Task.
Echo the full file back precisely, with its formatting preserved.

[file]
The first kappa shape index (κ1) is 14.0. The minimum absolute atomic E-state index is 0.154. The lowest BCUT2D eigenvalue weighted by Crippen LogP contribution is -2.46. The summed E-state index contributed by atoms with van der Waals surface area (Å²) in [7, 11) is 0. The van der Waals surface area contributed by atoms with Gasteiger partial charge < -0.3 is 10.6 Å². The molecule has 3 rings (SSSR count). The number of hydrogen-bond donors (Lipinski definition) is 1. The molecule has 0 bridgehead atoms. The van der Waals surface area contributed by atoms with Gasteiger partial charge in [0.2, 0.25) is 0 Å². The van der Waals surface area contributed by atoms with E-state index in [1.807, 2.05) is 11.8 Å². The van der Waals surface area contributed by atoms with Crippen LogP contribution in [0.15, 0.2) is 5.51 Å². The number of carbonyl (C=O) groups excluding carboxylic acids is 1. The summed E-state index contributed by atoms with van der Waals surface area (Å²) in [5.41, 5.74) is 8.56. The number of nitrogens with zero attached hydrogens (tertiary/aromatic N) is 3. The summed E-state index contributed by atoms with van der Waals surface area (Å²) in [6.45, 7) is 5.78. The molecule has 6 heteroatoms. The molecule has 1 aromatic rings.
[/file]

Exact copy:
The first kappa shape index (κ1) is 14.0. The minimum absolute atomic E-state index is 0.154. The lowest BCUT2D eigenvalue weighted by Crippen LogP contribution is -2.46. The summed E-state index contributed by atoms with van der Waals surface area (Å²) in [7, 11) is 0. The van der Waals surface area contributed by atoms with Gasteiger partial charge < -0.3 is 10.6 Å². The molecule has 3 rings (SSSR count). The number of hydrogen-bond donors (Lipinski definition) is 1. The molecule has 0 bridgehead atoms. The van der Waals surface area contributed by atoms with Gasteiger partial charge in [0.2, 0.25) is 0 Å². The van der Waals surface area contributed by atoms with E-state index in [1.807, 2.05) is 11.8 Å². The van der Waals surface area contributed by atoms with Crippen LogP contribution in [0.15, 0.2) is 5.51 Å². The number of carbonyl (C=O) groups excluding carboxylic acids is 1. The summed E-state index contributed by atoms with van der Waals surface area (Å²) in [5.41, 5.74) is 8.56. The number of nitrogens with zero attached hydrogens (tertiary/aromatic N) is 3. The summed E-state index contributed by atoms with van der Waals surface area (Å²) in [6.45, 7) is 5.78. The molecule has 6 heteroatoms. The molecule has 1 aromatic rings.